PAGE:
PHILADELPHIA – Patrice Bergeron is exactly known for being a goal-scorer, but that’s what has made the past two weeks all the more fun.
Bergeron made it seven consecutive games with a goal when he notched a spinning score that gave the Bruins a lead they couldn’t hold in the second period, and added a bonus goal when he opened the shootout with a successful bid.
Eventually, Reilly Smith was the player to provide the winning shootout goal in a 4-3 victory over the Philadelphia Flyers at the Wells Fargo Center, but people were talking about Bergeron’s offensive streak after the hard-fought game. It’s the first time a Bruins player has scored in seven straight games since Geoff Courtnall did it in 1985-86 and it has shown the offensive spotlight on Bergeron.
Even, if he doesn’t exactly enjoy its blinding glare.
“I should just keep putting it on net, I guess,” said Bergeron. “It’s one of those streaks where the puck is going in, and I don’t think I’m doing anything different. It’s just that I keep trying to play my game 200 feet, and play it on both sides. My linemates and everyone are still helping me.
“Nobody is really looking at who is scoring because it’s about winning. It’s fun like that.”
On the NBC telecast, Mike Milbury even mentioned Bergeron’s 27 goals and 56 points and NHL-leading plus-36 as being worthy of the Hart Trophy, but that’s taking it a little too far. (As does Michael Felger on Postgame Live in the video above.) The 27 goals are the second-highest total of Bergeron’s career and he’s got a very good shot to hit 30 goals for only the second time in his seemingly perfect hockey career.
While Ryan Getzlaf and Claude Giroux might have legitimate claims to the award and Ben Bishop deserves consideration for the job he’s done with the Tampa Bay Lightning, the Hart Trophy has been Sidney Crosby’s award all season. Crosby has 34 goals and 97 points in 74 games and has been one of the only healthy players willing the Pittsburgh Penguins to a Metro Division championship, despite all kinds of injuries pillaging that team all season.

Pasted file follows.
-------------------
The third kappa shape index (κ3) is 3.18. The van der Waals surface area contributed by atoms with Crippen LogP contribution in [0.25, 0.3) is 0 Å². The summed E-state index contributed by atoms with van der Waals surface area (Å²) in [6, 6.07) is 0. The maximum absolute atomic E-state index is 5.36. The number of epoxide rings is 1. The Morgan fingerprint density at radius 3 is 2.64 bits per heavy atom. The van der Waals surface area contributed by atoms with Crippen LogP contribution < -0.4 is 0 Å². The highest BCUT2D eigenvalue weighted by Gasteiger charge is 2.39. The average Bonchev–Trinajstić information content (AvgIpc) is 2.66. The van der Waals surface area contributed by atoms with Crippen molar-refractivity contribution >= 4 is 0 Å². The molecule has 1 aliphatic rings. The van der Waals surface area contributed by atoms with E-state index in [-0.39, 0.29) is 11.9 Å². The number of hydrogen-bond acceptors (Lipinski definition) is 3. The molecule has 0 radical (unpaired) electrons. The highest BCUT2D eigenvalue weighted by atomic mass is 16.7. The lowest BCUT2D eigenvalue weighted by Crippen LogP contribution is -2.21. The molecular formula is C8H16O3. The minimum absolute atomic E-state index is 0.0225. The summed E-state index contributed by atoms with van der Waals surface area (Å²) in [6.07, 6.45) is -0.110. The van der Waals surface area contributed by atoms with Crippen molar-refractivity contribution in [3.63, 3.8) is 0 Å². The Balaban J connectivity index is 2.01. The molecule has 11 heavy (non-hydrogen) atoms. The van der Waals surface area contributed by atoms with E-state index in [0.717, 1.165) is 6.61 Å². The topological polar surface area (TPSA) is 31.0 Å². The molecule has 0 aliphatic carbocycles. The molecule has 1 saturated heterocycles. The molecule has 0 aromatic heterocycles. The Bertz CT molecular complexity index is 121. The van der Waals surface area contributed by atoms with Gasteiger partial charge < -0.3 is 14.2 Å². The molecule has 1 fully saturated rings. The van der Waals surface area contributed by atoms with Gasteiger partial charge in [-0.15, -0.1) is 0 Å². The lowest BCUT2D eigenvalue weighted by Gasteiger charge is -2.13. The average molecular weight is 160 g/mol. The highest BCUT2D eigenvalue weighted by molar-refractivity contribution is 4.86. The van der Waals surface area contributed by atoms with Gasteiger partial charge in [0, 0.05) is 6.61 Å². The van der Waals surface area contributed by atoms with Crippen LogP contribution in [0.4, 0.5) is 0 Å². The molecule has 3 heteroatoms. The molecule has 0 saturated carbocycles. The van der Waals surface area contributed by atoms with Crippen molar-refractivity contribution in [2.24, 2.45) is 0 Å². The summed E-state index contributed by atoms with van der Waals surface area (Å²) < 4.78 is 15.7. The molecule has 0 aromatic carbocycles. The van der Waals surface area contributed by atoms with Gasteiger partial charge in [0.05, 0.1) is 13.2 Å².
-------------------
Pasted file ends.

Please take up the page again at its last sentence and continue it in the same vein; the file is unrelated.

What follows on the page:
Sad as it is to say, Bergeron simply doesn’t have enough points for the award: the previous 16 forwards to win the Hart Trophy were top-three finishers in either points or goals scored. Bergeron isn’t close in either of those categories, but his goal-scoring spree does make him an even more attractive candidate for his second Selke Trophy in the last three seasons.
Bergeron (+36) has fallen behind David Krejci (+37) atop the NHL leader board for plus/minus, but he’s still winning 58.7 percent of his face-offs, killing penalties and shutting down the league’s best offensive players and adding an enhanced offensive component this season. PHWA voters sometimes need the “bright, shiny object” of good offensive numbers even for a defensive award, and Bergeron’s stats don’t take a backseat to Jonathan Toews or Anze Kopitar this season.
“It’s pretty cool and pretty amazing. [Bergeron] takes a lot of pride in his defensive game, but he’s really contributing offensively,” said teammate Zdeno Chara. “You can see that a lot of the shots and chances he’s getting, he’s putting in. For a guy that plays against top lines and is putting up big offensive numbers, he’s shown that he is, for sure, the Selke [winner] to me.”
Consideration for the Hart Trophy would be nice and Bergeron will get some token votes given his value to the best team in the NHL, but if there’s any justice in the world, No. 37 will be walking away with another Selke Award for his already crowded trophy room.